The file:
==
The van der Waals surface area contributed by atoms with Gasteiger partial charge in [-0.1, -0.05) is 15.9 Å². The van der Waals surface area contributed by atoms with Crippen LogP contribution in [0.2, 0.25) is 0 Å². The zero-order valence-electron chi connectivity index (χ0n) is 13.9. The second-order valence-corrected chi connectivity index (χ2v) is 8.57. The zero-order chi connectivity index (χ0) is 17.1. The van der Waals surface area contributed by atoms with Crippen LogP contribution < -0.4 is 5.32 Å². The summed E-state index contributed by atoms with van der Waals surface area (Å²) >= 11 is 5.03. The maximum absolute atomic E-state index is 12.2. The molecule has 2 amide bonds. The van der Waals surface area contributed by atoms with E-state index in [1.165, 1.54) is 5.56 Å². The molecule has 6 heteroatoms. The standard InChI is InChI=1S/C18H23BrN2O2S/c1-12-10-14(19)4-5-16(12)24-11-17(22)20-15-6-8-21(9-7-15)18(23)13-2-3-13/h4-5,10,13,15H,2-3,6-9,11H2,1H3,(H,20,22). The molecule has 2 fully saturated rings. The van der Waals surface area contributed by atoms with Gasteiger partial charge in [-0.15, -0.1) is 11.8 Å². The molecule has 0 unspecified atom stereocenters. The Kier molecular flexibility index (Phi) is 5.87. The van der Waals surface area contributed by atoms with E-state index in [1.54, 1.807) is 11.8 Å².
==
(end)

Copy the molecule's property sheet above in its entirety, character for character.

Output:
The van der Waals surface area contributed by atoms with Gasteiger partial charge in [-0.1, -0.05) is 15.9 Å². The van der Waals surface area contributed by atoms with Crippen LogP contribution in [0.2, 0.25) is 0 Å². The zero-order valence-electron chi connectivity index (χ0n) is 13.9. The second-order valence-corrected chi connectivity index (χ2v) is 8.57. The zero-order chi connectivity index (χ0) is 17.1. The van der Waals surface area contributed by atoms with Crippen LogP contribution < -0.4 is 5.32 Å². The summed E-state index contributed by atoms with van der Waals surface area (Å²) >= 11 is 5.03. The maximum absolute atomic E-state index is 12.2. The molecule has 2 amide bonds. The van der Waals surface area contributed by atoms with E-state index in [1.165, 1.54) is 5.56 Å². The molecule has 6 heteroatoms. The standard InChI is InChI=1S/C18H23BrN2O2S/c1-12-10-14(19)4-5-16(12)24-11-17(22)20-15-6-8-21(9-7-15)18(23)13-2-3-13/h4-5,10,13,15H,2-3,6-9,11H2,1H3,(H,20,22). The molecule has 2 fully saturated rings. The van der Waals surface area contributed by atoms with Gasteiger partial charge in [-0.15, -0.1) is 11.8 Å². The molecule has 0 unspecified atom stereocenters. The Kier molecular flexibility index (Phi) is 5.87. The van der Waals surface area contributed by atoms with E-state index in [1.54, 1.807) is 11.8 Å².